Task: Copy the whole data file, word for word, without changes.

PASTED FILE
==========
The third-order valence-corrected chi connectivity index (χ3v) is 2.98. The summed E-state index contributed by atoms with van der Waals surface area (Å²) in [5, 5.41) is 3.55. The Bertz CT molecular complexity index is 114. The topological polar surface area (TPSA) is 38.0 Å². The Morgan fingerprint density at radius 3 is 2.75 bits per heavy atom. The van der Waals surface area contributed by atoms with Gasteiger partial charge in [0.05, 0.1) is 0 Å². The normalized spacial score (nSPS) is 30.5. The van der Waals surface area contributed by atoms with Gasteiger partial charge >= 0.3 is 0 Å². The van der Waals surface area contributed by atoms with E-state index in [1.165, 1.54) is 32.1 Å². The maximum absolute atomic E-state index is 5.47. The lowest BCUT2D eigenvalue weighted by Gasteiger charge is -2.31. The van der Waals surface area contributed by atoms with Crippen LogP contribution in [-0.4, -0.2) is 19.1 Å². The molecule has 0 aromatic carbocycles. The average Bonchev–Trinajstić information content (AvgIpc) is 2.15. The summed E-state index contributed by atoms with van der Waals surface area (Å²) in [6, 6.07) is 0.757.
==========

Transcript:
The third-order valence-corrected chi connectivity index (χ3v) is 2.98. The summed E-state index contributed by atoms with van der Waals surface area (Å²) in [5, 5.41) is 3.55. The Bertz CT molecular complexity index is 114. The topological polar surface area (TPSA) is 38.0 Å². The Morgan fingerprint density at radius 3 is 2.75 bits per heavy atom. The van der Waals surface area contributed by atoms with Gasteiger partial charge in [0.05, 0.1) is 0 Å². The normalized spacial score (nSPS) is 30.5. The van der Waals surface area contributed by atoms with Gasteiger partial charge >= 0.3 is 0 Å². The van der Waals surface area contributed by atoms with E-state index in [1.165, 1.54) is 32.1 Å². The maximum absolute atomic E-state index is 5.47. The lowest BCUT2D eigenvalue weighted by Gasteiger charge is -2.31. The van der Waals surface area contributed by atoms with Crippen LogP contribution in [-0.4, -0.2) is 19.1 Å². The molecule has 0 aromatic carbocycles. The average Bonchev–Trinajstić information content (AvgIpc) is 2.15. The summed E-state index contributed by atoms with van der Waals surface area (Å²) in [6, 6.07) is 0.757.